Posted in music on October 18, 2009

by Martin Longley
Friday's gig's sold out, although in the new Knitting Factory this still means that we're not feeling claustrophobic. Still room to move. It's like a mini-history of London punk, with former Slits singer/guitarist Viv Albertine playing a completely solo opening set that feels like it's half monologue as she recalls the days of platonically sharing a bed with Sid Vicious and getting her one-time heroin fix from Johnny Thunders. Mother sits you on her knee, to tell you tales of the old days, but few bedtime stories tend to inhabit such a nihilistic world. The rules of punk are explained, and Albertine's anecdotes come across as a mixture of naîve wonderment and epic sleaze: there's something very strange about this legend-making material becoming a thing of thirty-plus year-old history. Sadly, Albertine's tinny-guitared songs are quite basic and uninspiring, but the massive Slits legacy is indeed a difficult songbook to match.

Albertine fares much better later, guesting with The Raincoats to play "Adventures Close To Home", which was originally a Slits ditty. This is the climax of a short US tour, coinciding with the reissue of the band's ultra-classic 1979 debut album. Predictably, it's these songs that provide the highlights, played in an authentically raw fashion, as if they were scrawled out only a few days previously. The face-painted Raincoats emanate sheer inclusive bonhomie, ebulliently bouncing and bounding. Gina Birch and Ana Da Silva swap vocals and guitars, whilst Anne Wood jumps around gleefully as she bows with a fierce attack to her sawtooth violin riffing.

Vice Cooler's drumming is almost too professionally session-istic, but we can't really argue with the added thunder-power he provides. There's "No One's Little Girl", with its eeeek-ing violin/vocal harmonies, and the minor fluff of "Babydog" from their fleeting 1996 revival. The true classics, though, are "No Side To Fall In", "Fairytale In The Supermarket", "No Looking" and "Lola", all delivered as a multi-vocalled rabble. The Raincoats remain completely committed, still in touch with their original ramshackle energy-forces.

Check out a video from Viv's set, below...



Comments (7)


Viv Albertine

I Don't Believe / In Love
Never Come
The False Heart
Hookup Girl
Confessions of a MILF

The Raincoats

No Side to Fall In
No Looking
You're a Million
Shouting Out Loud
Don't Be Mean
I Keep Walking
Baby Dog
Only Loved At Night
No One's Little Girl
The Void
Adventures Close To Home
In Love
Fairytale in the Supermaket

Posted by Joly | October 19, 2009 1:19 AM

I *really* enjoyed this show.

Posted by Half Chemical | October 19, 2009 10:18 AM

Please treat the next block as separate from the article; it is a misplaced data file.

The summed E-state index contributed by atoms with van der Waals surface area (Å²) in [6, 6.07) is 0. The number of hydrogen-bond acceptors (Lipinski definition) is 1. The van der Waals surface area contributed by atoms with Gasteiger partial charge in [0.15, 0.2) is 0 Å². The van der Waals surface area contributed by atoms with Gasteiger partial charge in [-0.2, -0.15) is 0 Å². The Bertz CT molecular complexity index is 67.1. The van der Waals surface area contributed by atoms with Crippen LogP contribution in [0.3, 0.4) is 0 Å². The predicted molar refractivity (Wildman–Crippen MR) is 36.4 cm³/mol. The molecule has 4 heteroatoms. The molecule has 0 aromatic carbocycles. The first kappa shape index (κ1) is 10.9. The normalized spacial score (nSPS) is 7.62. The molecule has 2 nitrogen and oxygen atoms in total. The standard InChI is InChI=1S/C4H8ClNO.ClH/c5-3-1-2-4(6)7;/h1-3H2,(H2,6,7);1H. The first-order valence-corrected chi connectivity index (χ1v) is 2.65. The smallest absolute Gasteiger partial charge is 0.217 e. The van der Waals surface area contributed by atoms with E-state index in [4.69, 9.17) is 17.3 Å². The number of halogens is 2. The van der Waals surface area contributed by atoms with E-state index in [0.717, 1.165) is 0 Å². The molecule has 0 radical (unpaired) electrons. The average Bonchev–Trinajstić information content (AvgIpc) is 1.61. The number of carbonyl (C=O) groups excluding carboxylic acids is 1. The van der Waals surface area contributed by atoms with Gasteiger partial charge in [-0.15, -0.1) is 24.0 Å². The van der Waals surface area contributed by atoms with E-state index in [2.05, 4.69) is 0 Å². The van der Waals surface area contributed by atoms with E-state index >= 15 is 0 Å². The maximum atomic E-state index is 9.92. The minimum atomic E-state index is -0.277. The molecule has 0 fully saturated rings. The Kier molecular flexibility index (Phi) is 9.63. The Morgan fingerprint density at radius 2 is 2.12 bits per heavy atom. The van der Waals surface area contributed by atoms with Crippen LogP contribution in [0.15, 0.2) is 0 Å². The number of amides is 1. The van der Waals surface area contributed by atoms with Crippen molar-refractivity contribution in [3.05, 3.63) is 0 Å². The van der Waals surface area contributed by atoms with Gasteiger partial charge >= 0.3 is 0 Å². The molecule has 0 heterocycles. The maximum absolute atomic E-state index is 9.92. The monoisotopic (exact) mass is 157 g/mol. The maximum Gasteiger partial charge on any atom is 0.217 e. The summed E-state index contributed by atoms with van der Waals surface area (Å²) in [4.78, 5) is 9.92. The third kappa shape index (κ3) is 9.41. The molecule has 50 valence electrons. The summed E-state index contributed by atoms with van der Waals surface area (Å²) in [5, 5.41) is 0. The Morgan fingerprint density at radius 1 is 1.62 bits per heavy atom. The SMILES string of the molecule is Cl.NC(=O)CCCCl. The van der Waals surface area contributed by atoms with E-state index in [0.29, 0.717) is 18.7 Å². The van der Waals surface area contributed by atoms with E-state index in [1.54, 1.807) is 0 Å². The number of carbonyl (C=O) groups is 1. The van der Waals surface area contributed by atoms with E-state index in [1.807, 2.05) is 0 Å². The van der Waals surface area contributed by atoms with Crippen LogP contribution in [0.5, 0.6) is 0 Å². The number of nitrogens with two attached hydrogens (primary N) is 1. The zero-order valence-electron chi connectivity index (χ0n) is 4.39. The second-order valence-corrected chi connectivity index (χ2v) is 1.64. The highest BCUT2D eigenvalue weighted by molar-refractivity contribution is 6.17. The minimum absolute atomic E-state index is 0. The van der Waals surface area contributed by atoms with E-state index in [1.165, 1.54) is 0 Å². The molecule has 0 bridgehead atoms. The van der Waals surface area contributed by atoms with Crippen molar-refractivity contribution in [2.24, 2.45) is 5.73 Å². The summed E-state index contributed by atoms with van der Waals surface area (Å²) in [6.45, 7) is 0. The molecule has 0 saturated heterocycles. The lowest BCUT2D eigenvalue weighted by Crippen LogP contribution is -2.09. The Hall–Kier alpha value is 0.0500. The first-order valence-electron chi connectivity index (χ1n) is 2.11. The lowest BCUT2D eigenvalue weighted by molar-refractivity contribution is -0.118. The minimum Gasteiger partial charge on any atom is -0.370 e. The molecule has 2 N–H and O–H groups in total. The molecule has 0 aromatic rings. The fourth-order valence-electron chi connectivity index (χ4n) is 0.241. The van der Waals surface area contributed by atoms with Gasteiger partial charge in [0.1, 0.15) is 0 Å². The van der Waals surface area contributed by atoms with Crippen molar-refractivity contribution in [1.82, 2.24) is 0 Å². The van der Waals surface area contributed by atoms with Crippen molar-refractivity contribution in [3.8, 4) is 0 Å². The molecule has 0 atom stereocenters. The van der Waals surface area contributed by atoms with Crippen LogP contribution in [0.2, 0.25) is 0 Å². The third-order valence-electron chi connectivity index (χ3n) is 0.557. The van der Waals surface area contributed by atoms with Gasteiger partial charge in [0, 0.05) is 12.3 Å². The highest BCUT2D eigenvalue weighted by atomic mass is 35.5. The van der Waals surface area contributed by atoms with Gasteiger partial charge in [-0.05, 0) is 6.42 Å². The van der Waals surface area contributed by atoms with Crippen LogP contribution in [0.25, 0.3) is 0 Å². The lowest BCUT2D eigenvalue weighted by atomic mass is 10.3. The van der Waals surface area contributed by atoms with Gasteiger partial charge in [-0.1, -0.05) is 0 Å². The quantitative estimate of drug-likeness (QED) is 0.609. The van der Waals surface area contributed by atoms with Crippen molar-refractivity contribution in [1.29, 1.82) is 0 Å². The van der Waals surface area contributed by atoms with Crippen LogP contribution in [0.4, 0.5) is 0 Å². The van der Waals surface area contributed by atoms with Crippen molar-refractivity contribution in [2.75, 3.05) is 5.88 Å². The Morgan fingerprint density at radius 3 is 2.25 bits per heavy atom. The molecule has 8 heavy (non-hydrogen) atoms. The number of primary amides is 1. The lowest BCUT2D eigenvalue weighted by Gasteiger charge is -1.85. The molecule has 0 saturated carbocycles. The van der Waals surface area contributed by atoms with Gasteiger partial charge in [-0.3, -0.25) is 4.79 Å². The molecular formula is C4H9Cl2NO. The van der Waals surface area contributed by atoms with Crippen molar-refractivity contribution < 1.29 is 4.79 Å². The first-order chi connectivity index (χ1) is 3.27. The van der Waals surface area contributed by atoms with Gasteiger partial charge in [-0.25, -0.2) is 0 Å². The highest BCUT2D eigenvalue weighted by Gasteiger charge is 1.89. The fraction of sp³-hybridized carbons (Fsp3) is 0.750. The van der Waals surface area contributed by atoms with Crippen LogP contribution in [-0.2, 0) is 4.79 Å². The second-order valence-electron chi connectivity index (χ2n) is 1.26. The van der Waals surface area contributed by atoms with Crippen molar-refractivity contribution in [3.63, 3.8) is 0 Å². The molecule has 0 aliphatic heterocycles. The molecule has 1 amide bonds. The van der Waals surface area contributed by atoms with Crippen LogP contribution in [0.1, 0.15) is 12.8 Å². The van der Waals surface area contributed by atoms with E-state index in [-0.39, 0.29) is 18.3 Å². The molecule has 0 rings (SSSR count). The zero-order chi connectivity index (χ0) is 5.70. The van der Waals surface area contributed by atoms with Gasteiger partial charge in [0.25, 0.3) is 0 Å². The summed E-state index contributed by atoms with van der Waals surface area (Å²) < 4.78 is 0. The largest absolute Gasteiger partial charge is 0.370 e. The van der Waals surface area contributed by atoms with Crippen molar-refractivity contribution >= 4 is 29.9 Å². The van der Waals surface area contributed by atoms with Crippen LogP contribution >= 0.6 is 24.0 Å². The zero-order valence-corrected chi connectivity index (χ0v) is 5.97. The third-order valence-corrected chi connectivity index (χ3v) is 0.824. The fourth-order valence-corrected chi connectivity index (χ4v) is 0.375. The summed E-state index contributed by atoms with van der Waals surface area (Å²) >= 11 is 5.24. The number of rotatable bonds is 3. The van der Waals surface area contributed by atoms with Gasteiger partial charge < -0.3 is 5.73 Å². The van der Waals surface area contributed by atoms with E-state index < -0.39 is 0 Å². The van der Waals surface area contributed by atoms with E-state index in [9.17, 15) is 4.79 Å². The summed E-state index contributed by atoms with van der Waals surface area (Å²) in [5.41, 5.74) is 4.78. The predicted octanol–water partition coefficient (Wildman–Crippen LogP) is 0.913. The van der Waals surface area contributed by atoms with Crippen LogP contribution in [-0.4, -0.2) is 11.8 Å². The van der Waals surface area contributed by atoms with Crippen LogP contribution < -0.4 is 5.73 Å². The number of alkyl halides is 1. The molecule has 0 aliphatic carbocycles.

The show was awesome! A really special night!!!!

Posted by kristin | October 19, 2009 11:00 AM

Just reading this review I felt compelled to write something. I just wanted to say, "Isn't it funny that when you know something about a subject, and then read what a journalist has to say, you realise that what is written is most often only partially factually correct. History is made up of mistruths and misremembered events".
For example Palmolive wrote Adventures Close to Home at the time she was thrown out of the Slits but Tessa Politt still in the Slits really wanted to sing it although Palmolive had brought it to the Raincoats. No-one Little Girl was the first song I ever wrote in 1978, although it was recorded in the early 80s.
As for the partial fluff of Babydog, I hope that if the journalist and his partner ever try and fail to conceive a child they realise that the subject is highly serious, emotional and terrifying.
Vice Cooler's drumming is so not sessionistic either. Are you mad or did you just keep your earplugs in?!
Try harder next time Martin or maybe just stay in and do your homework!

Posted by gina birch | October 19, 2009 1:42 PM

Wonderful comment Gina! Friday night was amazing. Viv was a revelation for me and The Raincoats and Soft Power were glorious.

Posted by Kati | October 20, 2009 8:32 PM

Wow, are you way off the mark about Viv's songs. I enjoyed them during the set and liked the EP versions even more. She offers a perspective that's rarely if ever expressed in popular music, and in such an articulate, gut-wrenching way. I can't wait to hear more of her solo work.

And your comments about the Raincoats reflect your ignorance, but Gina beautifully responded to those remarks.

Posted by Deanna | October 21, 2009 6:02 PM

asobi seksu's singer looks hot.

Posted by دليل | March 26, 2010 12:38 PM

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